In reference to your front-page story Davos 2018: India's Modi warns against protectionism by Claire Corkery, Narendra Modi made a scintillating presentation showcasing India as a future investment destination. He has promised that red tape will be replaced by a red carpet. This is great.
However, a red carpet cannot be spread over the dilapidated roads of most Indian cities. Nor will healthy living be possible in smog-impacted cities like Delhi. The government should ensure that the performance matches the promise. The indignation of Mr Modi against protection is understandable. India and China wish to welcome more investment and export goods and talent to the US. However, US President Donald Trump would like to protect American jobs and encourage American production to create more jobs for locals.
"America First" was Mr Trump's election platform and he will stand by it. Moreover, as Ms Corkery writes in her article, India must also focus on decreasing inequalities among its own people. An Oxfam report states that 1 per cent of India garnered 73 per cent of the national wealth in 2017. Naturally, there will be anger and bitterness. Instead of seeking growth based on foreign investment alone, India should get its own house in order first.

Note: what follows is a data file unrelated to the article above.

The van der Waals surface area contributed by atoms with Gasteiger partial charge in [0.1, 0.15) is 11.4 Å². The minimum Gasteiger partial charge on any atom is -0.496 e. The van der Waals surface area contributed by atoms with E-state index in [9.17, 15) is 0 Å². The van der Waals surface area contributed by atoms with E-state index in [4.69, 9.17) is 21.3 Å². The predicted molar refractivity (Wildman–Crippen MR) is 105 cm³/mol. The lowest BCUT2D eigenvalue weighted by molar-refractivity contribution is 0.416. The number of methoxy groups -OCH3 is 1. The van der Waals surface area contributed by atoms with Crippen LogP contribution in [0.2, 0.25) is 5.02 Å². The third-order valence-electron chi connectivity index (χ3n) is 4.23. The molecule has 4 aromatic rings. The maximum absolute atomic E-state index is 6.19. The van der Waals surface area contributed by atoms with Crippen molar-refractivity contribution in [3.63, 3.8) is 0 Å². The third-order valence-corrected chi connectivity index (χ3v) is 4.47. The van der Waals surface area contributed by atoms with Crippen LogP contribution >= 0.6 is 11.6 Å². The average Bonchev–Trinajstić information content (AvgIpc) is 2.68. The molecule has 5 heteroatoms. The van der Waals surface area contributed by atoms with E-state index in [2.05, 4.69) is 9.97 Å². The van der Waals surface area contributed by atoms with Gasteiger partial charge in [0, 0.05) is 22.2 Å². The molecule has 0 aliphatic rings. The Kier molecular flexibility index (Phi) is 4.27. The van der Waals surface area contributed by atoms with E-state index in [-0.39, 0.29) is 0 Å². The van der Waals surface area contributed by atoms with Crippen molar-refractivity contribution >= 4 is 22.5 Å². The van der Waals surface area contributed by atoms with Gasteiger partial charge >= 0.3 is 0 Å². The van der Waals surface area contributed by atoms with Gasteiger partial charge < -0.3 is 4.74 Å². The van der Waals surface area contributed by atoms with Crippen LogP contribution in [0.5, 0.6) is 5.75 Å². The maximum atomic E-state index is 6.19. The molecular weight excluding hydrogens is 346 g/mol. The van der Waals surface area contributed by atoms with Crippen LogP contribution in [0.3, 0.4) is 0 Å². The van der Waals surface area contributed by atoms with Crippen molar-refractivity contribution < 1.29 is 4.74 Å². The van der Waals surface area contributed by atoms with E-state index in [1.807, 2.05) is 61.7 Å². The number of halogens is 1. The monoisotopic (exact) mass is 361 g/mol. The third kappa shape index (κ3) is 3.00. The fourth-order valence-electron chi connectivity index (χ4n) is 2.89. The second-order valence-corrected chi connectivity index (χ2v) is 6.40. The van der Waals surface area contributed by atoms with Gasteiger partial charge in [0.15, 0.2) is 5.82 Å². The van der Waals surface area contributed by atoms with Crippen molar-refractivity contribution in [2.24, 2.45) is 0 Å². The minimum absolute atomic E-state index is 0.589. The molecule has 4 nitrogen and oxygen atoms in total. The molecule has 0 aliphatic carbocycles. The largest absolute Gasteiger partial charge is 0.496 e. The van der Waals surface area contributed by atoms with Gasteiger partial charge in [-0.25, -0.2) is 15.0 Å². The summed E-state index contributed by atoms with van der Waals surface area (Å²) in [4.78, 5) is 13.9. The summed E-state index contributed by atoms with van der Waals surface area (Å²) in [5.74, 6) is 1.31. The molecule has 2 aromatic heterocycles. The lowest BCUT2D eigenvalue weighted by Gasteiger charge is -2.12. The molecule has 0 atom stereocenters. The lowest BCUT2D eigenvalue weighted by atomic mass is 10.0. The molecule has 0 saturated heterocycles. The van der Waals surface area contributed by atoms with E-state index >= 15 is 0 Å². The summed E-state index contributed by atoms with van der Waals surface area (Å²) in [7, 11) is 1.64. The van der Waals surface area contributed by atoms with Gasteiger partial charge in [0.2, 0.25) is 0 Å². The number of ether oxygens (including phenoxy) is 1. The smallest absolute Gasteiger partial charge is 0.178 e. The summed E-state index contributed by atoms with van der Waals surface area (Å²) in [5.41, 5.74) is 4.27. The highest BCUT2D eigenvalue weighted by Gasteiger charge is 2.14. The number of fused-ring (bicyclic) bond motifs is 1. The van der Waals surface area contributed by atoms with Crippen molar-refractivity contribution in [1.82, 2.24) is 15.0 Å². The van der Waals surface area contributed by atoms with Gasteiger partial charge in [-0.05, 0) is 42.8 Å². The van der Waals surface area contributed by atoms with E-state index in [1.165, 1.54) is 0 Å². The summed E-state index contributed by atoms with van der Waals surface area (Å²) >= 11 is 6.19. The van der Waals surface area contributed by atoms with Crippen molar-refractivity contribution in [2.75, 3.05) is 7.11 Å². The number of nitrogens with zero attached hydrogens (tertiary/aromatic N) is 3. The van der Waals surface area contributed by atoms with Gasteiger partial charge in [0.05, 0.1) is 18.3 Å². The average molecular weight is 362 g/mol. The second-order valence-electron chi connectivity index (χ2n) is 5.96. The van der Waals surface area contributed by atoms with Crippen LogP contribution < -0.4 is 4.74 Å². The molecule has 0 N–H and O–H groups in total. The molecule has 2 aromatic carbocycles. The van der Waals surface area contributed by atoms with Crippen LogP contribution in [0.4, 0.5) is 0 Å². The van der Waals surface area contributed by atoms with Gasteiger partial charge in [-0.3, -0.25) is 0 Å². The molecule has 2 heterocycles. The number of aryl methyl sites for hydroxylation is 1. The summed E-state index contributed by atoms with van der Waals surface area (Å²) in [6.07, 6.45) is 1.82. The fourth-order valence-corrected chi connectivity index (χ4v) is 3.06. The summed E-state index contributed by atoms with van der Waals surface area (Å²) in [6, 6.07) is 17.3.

Rajendra Aneja, Dubai
Kudos to The National's coverage of Davos 2018
The video broadcast from Davos by The National's editor-in-chief was excellent and analysed the Swiss summit very well. Industrialisation 4.0 needs international guidance since the shift will come very fast (and is actually already happening) and civilians and governments have to be prepared. We can create a wonderful future for all people around the world with unlimited abundance for everyone and a new age for civilisation.
Sabine Balve, Abu Dhabi
We need a non-narcotic solution to pain
In reference to your article Opioid drug manufacturers accused of 'murder' by New York: addiction is biological and no doctor or pharmaceutical company can predict who will become addicted. As the population gets older, medications that deal with debilitating pain are needed more than ever. This won't stop addictive medication from being prescribed but I hope it could lead to a non-narcotic solution.
Beverly Newell, Ras Al Khaimah
Injecting camels with chemicals is cruel
I refer to your story Saudi camel beauty festival: 12 entrants disqualified for Botox use; I think it is beyond ridiculous and cruel to inject camels' lips with Botox.
Dina Karrar, Paris
The UAE wishes James Winslow a speedy recovery
In response to the story Racing driver who fractured spine at Yas Marina Circuit expects full recovery, may God bless James Winslow, the driver. Glad to know he is recovering well.
Melanie Rose, Dubai